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Eclectica

What We've Been Searching For

by Tenae Graybosch – May 11, 2010

This.  Was.  It.  This was what I had been waiting for from the Joffrey: the trio of short works that is Eclectica. All are intellectually stimulating works of art from styles we have grown to expect from “America’s Company of Firsts.”  This was also the very first show that was physically challenging for the dancers.  There were several moments in the show when things were not perfect, but like the human body itself, these flaws are what gave the show its raw and very real edge.

Reflections was the only re-creation of the evening by Joffrey Co-Founder, Gerald Arpino.  This is a piece of contradictions.  The contrasting style of this rapid, neoclassical ballet is highlighted by a short solo from towering male danseur Fabrice Calmels. It is rare to see a solo from a male danseur that could stand on its own. Fabrice commands attention the moment he enters the stage.  Reflections is all about the lines of the body and there are millions to take in, right up to the very last second of the piece.

The second piece, Crossed, teeters on the lines of controversial and religious symbolism, or commentary, depending on how you choose to view the overtly perpendicular choreography. Scene II features five shirtless and perfectly chiseled male danseurs that New York choreographer, Jessica Lang, certainly hand selected. They mesmerizingly move as one, yet each dancer maintains his own unique style and approach to every movement..  The constant, slow-moving walls of the set interject the sign of the cross into the background, silently suggesting Lang’s ministerial inspiration.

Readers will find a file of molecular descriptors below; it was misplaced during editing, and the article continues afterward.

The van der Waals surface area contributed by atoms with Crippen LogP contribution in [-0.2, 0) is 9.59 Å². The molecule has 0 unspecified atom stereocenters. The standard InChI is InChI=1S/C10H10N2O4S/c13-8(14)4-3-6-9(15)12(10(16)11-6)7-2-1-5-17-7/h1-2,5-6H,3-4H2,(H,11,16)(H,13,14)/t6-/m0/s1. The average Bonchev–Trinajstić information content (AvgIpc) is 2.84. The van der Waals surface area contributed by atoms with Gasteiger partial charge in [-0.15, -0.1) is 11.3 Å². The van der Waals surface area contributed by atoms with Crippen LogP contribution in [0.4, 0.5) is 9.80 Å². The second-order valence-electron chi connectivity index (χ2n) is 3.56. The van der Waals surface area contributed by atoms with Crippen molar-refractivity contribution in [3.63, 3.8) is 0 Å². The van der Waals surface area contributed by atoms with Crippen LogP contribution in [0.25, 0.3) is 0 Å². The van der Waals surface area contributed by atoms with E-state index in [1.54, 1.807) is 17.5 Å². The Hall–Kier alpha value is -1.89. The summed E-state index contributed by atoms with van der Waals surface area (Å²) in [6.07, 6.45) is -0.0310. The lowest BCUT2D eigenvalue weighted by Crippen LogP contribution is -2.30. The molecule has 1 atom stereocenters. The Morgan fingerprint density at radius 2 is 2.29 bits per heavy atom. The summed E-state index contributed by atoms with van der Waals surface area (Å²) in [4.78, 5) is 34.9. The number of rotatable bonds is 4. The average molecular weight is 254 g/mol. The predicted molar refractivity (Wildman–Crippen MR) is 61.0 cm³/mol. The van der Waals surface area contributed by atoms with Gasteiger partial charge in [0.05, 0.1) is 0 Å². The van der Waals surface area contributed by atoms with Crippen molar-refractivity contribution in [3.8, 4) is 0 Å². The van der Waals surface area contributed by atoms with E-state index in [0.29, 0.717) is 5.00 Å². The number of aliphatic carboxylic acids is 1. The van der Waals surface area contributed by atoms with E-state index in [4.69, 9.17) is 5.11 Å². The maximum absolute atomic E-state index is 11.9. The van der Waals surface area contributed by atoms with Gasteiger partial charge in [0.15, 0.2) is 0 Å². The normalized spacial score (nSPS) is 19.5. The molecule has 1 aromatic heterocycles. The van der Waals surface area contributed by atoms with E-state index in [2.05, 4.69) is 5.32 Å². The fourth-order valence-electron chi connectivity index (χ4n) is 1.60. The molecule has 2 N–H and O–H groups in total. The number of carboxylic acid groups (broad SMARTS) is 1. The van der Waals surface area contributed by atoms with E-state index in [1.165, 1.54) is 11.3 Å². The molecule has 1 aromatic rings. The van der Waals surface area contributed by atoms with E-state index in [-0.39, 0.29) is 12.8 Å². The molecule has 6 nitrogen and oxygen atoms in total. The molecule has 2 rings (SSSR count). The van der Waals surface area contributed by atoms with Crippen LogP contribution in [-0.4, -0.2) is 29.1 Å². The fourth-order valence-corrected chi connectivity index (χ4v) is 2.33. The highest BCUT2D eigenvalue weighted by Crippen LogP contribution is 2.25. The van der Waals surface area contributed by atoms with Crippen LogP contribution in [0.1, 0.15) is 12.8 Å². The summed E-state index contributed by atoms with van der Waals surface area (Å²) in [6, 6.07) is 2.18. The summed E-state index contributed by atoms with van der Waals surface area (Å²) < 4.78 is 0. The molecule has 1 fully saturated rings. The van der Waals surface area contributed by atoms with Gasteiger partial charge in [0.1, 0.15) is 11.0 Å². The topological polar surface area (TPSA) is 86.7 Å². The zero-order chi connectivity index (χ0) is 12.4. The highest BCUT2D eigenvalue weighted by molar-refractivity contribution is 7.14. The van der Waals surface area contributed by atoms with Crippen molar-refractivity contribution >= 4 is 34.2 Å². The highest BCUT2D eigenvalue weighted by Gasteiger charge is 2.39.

I cannot say that James Kudelka’s piece, Pretty Ballet, was anything more than what its title illustrates.  It was pretty, and while certainly more so than classical ballet, I simply grew tired with the soldier-like, grand battments performed in severe repetition.  It seems Kudelka wanted to show off his most difficult, intricate design and direction with a few subtle splashes of color and interesting formations to keep it “artsy.”

Eclectica was dance in its finest, purest form.  The costumes, the make-up, the acting were all stripped down to reveal an organic and thought-provoking show that is not to be missed.

Posted in Dance Companies